Hedge Fund Hotels: Microsoft Corp (MSFT) in 2020

Hedge funds started to disclose their holdings at the end of 2019 in new 13F filings. They have 45 days from the end of each quarter to disclose their positions in publicly traded US stocks, options, and convertible debt. Insider Monkey tracks more than 750 hedge funds and usually more than half of these hedge funds will wait until the last day to file their 13Fs with the SEC. Fortunately, our experience shows that aggregate hedge fund sentiment towards most stocks don’t change much. In this article we are going to take a look at how hedge funds have been feeling about a stock like Microsoft Corporation (NASDAQ:MSFT) and compare its performance against hedge funds’ favorite stocks.

Microsoft Corporation (NASDAQ:MSFT) shareholders have witnessed an increase in enthusiasm from smart money in recent months. MSFT was in 173 hedge funds’ portfolios at the end of September. There were 167 hedge funds in our database with MSFT positions at the end of the previous quarter. Our calculations also showed that MSFT consistently ranked second or third among the 30 most popular stocks among hedge funds (click for Q3 rankings and see the video at the end of this article for Q2 rankings) in 2019.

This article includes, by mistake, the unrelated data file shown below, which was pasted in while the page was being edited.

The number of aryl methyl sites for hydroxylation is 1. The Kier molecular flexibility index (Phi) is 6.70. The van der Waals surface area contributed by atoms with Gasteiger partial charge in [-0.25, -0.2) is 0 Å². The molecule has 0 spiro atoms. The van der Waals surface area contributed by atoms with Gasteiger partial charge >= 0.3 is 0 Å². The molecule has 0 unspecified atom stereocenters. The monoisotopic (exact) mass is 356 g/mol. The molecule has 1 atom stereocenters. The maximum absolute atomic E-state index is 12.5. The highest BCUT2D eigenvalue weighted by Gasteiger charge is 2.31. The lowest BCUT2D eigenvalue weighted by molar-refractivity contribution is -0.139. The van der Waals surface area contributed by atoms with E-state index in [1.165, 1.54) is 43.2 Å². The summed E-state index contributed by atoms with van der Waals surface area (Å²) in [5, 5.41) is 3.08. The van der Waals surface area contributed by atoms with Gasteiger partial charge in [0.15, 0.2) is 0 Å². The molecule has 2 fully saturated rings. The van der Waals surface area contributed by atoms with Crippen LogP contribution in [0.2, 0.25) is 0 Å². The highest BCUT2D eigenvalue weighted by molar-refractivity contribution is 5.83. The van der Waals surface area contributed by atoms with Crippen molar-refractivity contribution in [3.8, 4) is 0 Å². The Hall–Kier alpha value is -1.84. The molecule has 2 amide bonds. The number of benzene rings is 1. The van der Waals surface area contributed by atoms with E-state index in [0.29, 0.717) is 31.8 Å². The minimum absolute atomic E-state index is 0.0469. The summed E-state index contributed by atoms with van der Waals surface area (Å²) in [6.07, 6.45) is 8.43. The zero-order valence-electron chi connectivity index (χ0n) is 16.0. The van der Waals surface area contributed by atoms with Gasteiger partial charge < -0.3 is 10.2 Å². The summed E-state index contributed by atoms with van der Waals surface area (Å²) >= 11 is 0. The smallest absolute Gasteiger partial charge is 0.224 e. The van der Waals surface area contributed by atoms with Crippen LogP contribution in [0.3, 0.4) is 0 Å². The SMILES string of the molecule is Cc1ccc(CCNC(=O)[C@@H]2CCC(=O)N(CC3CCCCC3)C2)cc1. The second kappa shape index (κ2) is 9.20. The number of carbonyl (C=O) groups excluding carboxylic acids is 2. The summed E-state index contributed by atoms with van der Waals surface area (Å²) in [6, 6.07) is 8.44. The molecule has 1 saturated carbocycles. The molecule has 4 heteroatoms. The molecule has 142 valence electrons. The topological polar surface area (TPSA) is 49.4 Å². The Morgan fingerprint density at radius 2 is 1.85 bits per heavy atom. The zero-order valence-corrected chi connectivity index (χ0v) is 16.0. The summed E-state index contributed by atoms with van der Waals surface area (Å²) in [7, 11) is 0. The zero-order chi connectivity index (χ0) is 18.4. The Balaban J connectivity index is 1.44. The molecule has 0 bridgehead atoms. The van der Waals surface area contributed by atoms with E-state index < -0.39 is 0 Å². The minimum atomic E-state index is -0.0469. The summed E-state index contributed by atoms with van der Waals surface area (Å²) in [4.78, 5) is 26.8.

Why do we pay any attention at all to hedge fund sentiment? Our research has shown that historically hedge funds’ stock picks outperformed the market by a large margin. That’s why hedge fund industry became a $3 trillion industry. However,  you can’t outperform the market by replicating the entire portfolio of an average hedge fund anymore. Luckily Insider Monkey came up with proprietary algorithms to identify the best stock picks of the best hedge fund managers. We have been sharing a portfolio of around 15 hand picked stocks in our monthly newsletter since March 2017 and generated a cumulative return of 87% vs. 47.7% S&P 500 ETFs during the same period (see the details here).

We leave no stone unturned when looking for the next great investment idea. We read hedge fund investor letters and listen to stock pitches at hedge fund conferences. This December, we recommended Adams Energy as a one-way bet based on an under-the-radar fund manager’s investor letter and the stock is still extremely cheap trading at an enterprise value/operating profit ratio of 1 (this isn’t a typo). In January, we recommended a position in a dividend stock with a PE ratio of less than 7 that is growing its earnings and yields 11%. With all of this in mind we’re going to take a gander at the key hedge fund action regarding Microsoft Corporation (NASDAQ:MSFT).

Microsoft Corporation (NASDAQ:MSFT)

How have hedgies been trading Microsoft Corporation (NASDAQ:MSFT)?

At Q3’s end, a total of 173 of the hedge funds tracked by Insider Monkey were bullish on this stock, a change of 4% from one quarter earlier. The graph below displays the number of hedge funds with bullish position in MSFT over the last 17 quarters. So, let’s examine which hedge funds were among the top holders of the stock and which hedge funds were making big moves.